I was super happy to have made the choice. I quickly realized hormone birth controls didn’t really float my boat. They work well for a lot of people (providing important solutions to a lot of health issues!), but I preferred without.
After about a year of free-flowing bliss, I met my boyfriend.
We did the condom thing for a while, but that gets old pretty quickly. So — after no pressure from him by the way thanks boo — I decided it was time for a change.
We were living in the UK at the time, which — if you didn’t know — is one of the best places for birth control. It’s pretty free over there and very easy to get! I literally went to a walk-in clinic on a random Tuesday and, without an ID or passport, got an IUD inserted on the spot. Unreal!
Because I didn’t want to deal with hormones anymore but was into the idea of not having to worry about my birth control, I went with the copper coil IUD. It’s an insert that they put up into your uterus, which basically confuses your body into thinking that it’s a hostile environment for making babies.
And let me tell you: the way they insert it feels like they’re actually trying to create that hostile environment. (It hurt a lot)
I was pretty sensitive directly after but very excited to try out my new birth control, as this would be the first time in my life I wouldn’t have to actively do anything to be safe.
This has continued to be a great perk about the IUD. She’s got your back, and you don’t have to set up an alarm on your phone everyday to make sure that it’s working.
There is one major caveat: All of your regular period symptoms will be heightened, meaning heavier period, worse cramps, and more emotions.
Despite this, I agreed to try it out because my period was always good to me. The worst symptom I used to experience was a little bloating, and I barely knew what a period cramp felt like.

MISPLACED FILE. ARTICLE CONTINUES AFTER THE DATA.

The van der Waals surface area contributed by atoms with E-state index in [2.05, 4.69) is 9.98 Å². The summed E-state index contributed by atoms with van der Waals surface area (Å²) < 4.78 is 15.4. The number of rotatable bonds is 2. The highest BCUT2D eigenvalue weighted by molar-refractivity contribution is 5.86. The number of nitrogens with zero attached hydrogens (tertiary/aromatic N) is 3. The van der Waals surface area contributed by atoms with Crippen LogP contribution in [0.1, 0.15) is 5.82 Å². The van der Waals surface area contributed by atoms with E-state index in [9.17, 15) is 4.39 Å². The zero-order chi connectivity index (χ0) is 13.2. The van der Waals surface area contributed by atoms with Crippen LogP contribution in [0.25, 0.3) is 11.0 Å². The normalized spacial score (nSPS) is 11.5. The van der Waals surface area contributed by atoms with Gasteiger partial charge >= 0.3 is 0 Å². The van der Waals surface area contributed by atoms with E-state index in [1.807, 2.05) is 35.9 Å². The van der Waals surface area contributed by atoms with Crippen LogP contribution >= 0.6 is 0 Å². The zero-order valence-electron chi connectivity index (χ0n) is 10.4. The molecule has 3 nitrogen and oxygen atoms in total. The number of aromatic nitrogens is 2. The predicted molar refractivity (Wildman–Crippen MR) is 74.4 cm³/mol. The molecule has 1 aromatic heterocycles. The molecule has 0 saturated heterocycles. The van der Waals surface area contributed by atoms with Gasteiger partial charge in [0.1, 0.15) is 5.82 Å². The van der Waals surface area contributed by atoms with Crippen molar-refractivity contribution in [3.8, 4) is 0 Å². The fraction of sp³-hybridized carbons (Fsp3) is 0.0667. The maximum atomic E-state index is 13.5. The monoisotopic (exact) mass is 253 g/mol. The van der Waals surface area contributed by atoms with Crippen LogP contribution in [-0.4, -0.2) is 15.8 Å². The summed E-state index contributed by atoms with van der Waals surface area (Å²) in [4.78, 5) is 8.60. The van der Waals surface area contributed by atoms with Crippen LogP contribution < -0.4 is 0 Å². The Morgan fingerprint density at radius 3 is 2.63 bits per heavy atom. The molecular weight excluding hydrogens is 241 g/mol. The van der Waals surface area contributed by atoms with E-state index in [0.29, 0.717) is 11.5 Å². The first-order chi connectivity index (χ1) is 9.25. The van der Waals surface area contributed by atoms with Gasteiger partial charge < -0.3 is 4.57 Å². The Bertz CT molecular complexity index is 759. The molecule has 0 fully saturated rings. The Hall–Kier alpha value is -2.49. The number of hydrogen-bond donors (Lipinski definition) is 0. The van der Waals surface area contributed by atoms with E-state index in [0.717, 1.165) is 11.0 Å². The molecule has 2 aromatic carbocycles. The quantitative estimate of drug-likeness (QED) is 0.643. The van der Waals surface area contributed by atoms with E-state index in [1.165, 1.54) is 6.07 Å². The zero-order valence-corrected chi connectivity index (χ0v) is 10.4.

I know now.
My IUD, as much as a I love her for being there for me, gives me insane cramping before and during my period.
You know how I always wanted to bleed with my ladies? Be careful what you wish for.
And oh the PMS.
As a young thing with a manageable period, I had no idea what it meant to have your emotions swept away from you by even the slightest of breezes, hearing yourself saying things but not knowing why. In short, it sucks.
While I’m still with my IUD, and have been for almost 2 years now, I’m still not convinced it’s the right option for me.
Because, if I’m being honest, I prefer my body without birth control. But that is something that at this point in time I choose to sacrifice for my sex positive lifestyle.
Of course, this isn’t how everybody feels. Some people love their birth control because it helps with other symptoms or brings positive effects like clearer skin.
But, when it comes down to it, it’s usually not a piece of cake to get to that point where you love your birth control solution or are happy dealing with the side effects. (If it can be cake, I’ll take the Victoria Sponge, please.)
All this to say that women bear the burden, and that can be a lot.
So let’s share our birth control stories so people can get a better perspective of everything each woman thinks about when they want to have protected sex or just be a healthy lady.
I would literally be thrilled to enter into a discussion with any (considerate) person (with good intentions) about my BC journey. Probably a lot of women feel the same way. And if you’re a man, birth control shouldn’t be a woman’s issue — though of course it becomes that. So take away some of the burden and ask your female lovers about it!
Here are some sample questions: are you happy with your birth control? What did it take to get there? What problems are you dealing with now? Will we ever come up with a good solution that only has positive side effects? Could I get you some cake since you have to deal with this and generally I do not?